By Yelin Gemma Lee
 
An SFU professor is being recognized by the university for his groundbreaking contributions to drug policy and public health.

Donald MacPherson, executive director of the Canadian Drug Policy Coalition in the faculty of health sciences, has been awarded the Nora and Ted Sterling Prize in Support of Controversy for his work in driving unconventional policy solutions to address drug problems, especially in BC.

The controversy prize was started in 1993 and each year is awarded annually to recognize “work that provokes and contributes to the understanding of controversy,” according to the university website.

“Controversy is academically important because all views must be considered, including alternative and not-politically acceptable solutions to the problem,” MacPherson told The Peak in an interview.

MacPherson authored the four pillars drug strategy adopted by the City of Vancouver which focuses on harm reduction and appropriate substance regulation.

With Vancouver expecting to have a sharp increase in overdose numbers this year, the decisions that will be made in terms of drug policy will be ones of high impact. Donald MacPherson and his team at the Canadian Drug Policy Coalition work to challenge the provincial and federal government to consider radical and progressive change so that in the future we can avoid another episode of spiking drug overdoses.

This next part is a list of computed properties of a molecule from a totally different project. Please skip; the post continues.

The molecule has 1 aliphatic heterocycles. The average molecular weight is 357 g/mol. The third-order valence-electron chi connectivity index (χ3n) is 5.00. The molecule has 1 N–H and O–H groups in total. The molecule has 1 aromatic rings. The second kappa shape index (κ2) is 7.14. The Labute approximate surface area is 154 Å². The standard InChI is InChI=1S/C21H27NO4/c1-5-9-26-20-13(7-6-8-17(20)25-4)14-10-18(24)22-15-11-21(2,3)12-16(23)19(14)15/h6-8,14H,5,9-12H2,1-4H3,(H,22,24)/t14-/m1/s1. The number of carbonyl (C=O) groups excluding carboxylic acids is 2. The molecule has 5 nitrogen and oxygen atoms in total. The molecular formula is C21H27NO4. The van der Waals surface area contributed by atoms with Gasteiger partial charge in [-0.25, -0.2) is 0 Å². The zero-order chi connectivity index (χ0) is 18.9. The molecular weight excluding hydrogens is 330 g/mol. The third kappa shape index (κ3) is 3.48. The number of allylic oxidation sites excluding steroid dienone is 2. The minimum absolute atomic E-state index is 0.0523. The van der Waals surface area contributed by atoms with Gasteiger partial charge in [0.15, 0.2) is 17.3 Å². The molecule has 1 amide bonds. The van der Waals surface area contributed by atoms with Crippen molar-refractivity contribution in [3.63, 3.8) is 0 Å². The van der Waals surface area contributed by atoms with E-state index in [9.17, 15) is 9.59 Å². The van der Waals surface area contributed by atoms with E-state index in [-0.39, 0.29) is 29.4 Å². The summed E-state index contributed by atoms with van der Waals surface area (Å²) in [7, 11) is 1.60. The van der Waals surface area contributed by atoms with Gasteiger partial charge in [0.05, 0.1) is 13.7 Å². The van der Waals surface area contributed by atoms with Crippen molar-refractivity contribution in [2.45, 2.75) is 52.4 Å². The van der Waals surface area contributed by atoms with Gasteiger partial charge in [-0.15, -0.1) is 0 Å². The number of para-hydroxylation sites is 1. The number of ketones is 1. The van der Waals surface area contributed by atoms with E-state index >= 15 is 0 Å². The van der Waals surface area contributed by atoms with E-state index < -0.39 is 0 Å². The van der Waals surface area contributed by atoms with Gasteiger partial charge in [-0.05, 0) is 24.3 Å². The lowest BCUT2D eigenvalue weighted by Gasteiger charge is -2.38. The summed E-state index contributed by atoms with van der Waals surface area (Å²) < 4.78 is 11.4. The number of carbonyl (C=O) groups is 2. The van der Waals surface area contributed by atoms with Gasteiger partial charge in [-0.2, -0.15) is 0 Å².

“It is a needless and preventable disaster. We need to learn from the past — leaving the substances in the hands of organized crime doesn’t work,” said MacPherson. “The criminalization of the substances equals to criminalization of the users. This stigma pushes people away from getting the help they need.”

“Students are part of a broad movement to reform Canada’s drug policies. They are a very important voice,” said MacPherson, who calls for students to be advocates for harm reduction and overdose prevention strategies, especially for events like music festivals and pub nights. He hopes that students will get involved in the cause through Canadian Students for Sensible Drug Policy.

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